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How not to measure warming February 4, 2010

Posted by BlueGreen in Deception, Doesnt Understand, Misrepresentation.


The Urban Heat Island post series via Anthony Watts:

Meteorologist Anthony Watts and his volunteers meticulously checked the siting of most of the 1221 US weather stations that had allegedly recorded a rise in temperatures over the past century. What they found was that a great many temperature gauges (nine out of 10) were in fact in areas increasingly surrounded by heat-trapping concrete and asphalt, or even machinery, which would exaggerate temperature readings over time. (See the MMTS above.)

Do sites subject to the UHI effect generally get used  in the compilation of GW statistics or are they not adjusted to take account of the effect? No:

From SkepticalScience:

When compiling temperature records, NASA GISS go to great pains to remove any possible influence from Urban Heat Island Effect. They compare urban long term trends to nearby rural trends. They then adjust the urban trend so it matches the rural trend. The process is described in detail on the NASA website (Hansen 2001).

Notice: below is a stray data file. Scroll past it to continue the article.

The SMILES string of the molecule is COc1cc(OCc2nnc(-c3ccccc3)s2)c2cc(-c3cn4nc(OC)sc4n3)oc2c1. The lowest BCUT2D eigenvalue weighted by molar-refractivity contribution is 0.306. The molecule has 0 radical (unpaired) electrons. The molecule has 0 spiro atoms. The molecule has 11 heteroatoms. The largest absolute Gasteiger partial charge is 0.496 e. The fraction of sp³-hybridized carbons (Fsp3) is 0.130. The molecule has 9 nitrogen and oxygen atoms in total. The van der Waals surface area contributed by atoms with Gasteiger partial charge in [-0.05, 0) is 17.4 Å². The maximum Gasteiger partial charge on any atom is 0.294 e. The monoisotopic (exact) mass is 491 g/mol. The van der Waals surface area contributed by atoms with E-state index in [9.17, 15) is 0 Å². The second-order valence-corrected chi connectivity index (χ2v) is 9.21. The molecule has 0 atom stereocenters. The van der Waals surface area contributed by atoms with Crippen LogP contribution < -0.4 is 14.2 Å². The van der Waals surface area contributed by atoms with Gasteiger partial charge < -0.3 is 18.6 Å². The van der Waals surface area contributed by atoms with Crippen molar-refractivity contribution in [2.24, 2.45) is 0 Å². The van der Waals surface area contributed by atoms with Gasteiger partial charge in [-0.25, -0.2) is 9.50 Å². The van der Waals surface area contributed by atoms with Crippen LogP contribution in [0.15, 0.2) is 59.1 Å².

Does the UHI contribute a false warming signal? No:

They found in most cases, urban warming was small and fell within uncertainty ranges. Surprisingly, 42% of city trends are cooler relative to their country surroundings as weather stations are often sited in cool islands (eg – a park within the city). The point is they’re aware of UHI and rigorously adjust for it when analysing temperature records.

Moral: If the US data on warming is so dodgy, how much can we rely on weather stations in vast countries such as China, Russia, Brazil and India? Or even in Italy (above)?

By choosing only high quality sites, that’s how.

And in fact, in recent times in follow up to the issue:

From ScepticalScience:

Poor sites show a cooler maximum temperature compared to good sites. For minimum temperature, the poor sites are slightly warmer. The net effect is a cool bias in poorly sited stations. Considering all the air-conditioners, BBQs, car parks and tarmacs, this result is somewhat a surprise. Why are poor sites showing a cooler trend than good sites?

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